Females in the Hungarian Defence Force
In Hungary, the number of professional female soldiers is on the rise. Nowadays every fifth soldier is a woman in the Hungarian Defence Forces. Compared to the NATO average of 10 percent, Hungary has achieved significant results in gender equality in terms of access to military careers. There are 2 200 women in military service including 15 women colonels; women are present in almost every level and institution of the Hungarian military – from the backoffices to the battlefield in Afghanistan (as of 2012).The current roll of honour also includes two female soldiers who were killed in Afghanistan.
Hungarian female soldiers have been allowed to perform combat duties since 1996, but have been present in the military for a much longer time. Apart from the traditional female roles in the military (such as nurses, canteen workers and small traders), the socialist Hungarian army hired many women as soldiers, but especially for more “feminine” less well qualified jobs in such areas as healthcare, administration, logistics, human resources or finance.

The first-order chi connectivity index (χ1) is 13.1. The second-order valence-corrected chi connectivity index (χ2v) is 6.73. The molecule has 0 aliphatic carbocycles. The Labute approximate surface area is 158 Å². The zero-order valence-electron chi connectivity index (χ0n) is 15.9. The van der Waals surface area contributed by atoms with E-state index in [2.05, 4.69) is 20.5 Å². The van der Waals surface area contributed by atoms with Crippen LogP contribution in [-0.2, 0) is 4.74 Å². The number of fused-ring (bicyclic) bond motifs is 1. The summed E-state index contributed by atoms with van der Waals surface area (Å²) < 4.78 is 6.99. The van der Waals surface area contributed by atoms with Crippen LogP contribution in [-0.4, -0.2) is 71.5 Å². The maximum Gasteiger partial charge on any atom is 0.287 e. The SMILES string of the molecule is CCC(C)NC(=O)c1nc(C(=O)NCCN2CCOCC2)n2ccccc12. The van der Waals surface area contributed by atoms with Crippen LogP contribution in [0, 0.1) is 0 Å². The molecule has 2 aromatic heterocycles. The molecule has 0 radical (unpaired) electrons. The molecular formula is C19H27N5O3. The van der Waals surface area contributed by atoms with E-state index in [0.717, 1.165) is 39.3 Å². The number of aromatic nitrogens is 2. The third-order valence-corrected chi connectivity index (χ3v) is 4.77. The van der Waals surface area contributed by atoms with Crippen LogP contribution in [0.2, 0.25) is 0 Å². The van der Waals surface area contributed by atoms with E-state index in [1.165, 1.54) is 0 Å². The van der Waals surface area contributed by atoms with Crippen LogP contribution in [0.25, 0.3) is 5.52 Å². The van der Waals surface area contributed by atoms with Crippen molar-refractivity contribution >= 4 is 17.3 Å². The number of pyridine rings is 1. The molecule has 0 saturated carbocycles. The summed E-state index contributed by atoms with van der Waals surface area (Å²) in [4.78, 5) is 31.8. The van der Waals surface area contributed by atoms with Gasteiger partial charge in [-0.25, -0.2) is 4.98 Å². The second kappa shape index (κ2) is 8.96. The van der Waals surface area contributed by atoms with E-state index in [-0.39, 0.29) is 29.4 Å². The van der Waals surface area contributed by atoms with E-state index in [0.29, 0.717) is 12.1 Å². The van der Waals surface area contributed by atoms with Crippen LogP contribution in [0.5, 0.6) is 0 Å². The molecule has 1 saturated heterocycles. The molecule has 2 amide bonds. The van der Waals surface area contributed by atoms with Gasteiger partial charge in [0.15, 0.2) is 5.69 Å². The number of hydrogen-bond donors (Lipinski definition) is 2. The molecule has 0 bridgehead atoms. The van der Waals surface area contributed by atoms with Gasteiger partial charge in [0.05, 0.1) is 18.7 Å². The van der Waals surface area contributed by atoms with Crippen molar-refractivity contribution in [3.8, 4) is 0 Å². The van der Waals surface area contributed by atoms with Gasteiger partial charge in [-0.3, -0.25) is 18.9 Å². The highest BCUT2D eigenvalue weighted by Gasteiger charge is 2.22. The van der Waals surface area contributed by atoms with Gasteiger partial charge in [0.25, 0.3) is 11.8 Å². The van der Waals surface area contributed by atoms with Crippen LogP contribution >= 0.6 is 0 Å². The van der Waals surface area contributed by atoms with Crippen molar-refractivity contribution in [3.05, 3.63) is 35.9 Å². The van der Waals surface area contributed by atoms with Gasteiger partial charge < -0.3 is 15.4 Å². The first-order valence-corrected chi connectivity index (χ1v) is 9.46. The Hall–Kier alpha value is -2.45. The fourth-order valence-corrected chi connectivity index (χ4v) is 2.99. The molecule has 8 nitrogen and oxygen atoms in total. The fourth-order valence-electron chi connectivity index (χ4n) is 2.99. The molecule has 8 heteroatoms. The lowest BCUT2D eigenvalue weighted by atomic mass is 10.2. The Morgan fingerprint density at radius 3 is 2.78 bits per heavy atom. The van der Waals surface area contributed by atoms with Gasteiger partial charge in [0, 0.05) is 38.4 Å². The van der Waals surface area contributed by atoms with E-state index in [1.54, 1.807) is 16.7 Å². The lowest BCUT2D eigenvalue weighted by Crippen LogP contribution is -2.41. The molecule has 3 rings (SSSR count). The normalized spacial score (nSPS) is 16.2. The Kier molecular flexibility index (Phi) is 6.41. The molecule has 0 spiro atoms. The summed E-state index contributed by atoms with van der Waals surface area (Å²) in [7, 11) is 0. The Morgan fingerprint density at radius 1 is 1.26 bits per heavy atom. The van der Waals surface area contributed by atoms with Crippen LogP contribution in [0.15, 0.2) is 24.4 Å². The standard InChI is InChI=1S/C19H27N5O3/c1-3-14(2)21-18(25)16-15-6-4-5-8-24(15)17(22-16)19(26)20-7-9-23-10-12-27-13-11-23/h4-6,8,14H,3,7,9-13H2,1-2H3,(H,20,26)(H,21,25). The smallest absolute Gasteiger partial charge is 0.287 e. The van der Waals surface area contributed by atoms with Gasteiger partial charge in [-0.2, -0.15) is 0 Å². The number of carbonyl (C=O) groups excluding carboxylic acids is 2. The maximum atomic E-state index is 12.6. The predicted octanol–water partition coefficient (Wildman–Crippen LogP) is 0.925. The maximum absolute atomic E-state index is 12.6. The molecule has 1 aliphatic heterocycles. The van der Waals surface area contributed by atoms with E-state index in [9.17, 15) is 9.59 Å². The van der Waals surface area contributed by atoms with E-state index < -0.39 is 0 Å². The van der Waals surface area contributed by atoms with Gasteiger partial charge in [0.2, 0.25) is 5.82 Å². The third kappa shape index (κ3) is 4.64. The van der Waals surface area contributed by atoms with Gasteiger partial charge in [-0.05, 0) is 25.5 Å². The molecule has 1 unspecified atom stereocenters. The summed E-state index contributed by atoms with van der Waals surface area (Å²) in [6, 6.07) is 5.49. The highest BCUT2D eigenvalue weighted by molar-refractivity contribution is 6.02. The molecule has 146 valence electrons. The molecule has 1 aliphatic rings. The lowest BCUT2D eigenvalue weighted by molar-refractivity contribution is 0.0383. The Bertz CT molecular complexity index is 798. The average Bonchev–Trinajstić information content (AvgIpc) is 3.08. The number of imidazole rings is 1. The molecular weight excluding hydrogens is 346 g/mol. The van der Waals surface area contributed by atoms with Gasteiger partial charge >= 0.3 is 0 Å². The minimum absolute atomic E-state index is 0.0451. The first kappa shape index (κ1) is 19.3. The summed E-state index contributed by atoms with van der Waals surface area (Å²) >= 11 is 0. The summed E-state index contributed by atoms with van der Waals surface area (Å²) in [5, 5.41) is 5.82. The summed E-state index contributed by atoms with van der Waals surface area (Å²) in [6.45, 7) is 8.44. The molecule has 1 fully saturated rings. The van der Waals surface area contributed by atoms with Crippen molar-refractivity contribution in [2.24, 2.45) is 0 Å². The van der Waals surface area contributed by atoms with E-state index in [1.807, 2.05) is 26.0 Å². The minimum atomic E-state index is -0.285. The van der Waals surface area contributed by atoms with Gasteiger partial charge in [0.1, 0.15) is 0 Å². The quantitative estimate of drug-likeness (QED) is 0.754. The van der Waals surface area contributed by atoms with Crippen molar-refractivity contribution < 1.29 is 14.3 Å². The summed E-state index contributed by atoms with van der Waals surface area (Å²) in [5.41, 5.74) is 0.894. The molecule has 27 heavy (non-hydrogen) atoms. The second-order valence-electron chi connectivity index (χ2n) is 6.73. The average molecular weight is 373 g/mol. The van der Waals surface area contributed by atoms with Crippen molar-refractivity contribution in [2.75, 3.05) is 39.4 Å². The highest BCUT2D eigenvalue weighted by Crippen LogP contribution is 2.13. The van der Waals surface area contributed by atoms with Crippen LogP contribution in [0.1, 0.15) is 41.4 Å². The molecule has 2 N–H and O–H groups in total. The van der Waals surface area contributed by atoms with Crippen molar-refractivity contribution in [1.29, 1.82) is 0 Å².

Most of today’s female soldiers initially worked in a civilian post in the military. It was only in 1994, that some faculties opened for women in military higher education, and women had to wait till 1997 before they could enter all faculties. Now every Hungarian woman between 18 and 47 can apply for a military career if she has the necessary qualifications. Wage equality between males and females in the Hungarian military was established in 1998. However, the scope of activities for women mainly still covers the same areas as it did during socialist times: the ratio of women in healthcare, logistics, administration and human resources exceeds 50 percent while in the brigades it’s down to around 10 percent. Female soldiers are mainly subject to the same psychological and health requirements as their male counterparts, except for the time constraints on physical exercise in the aptitude test.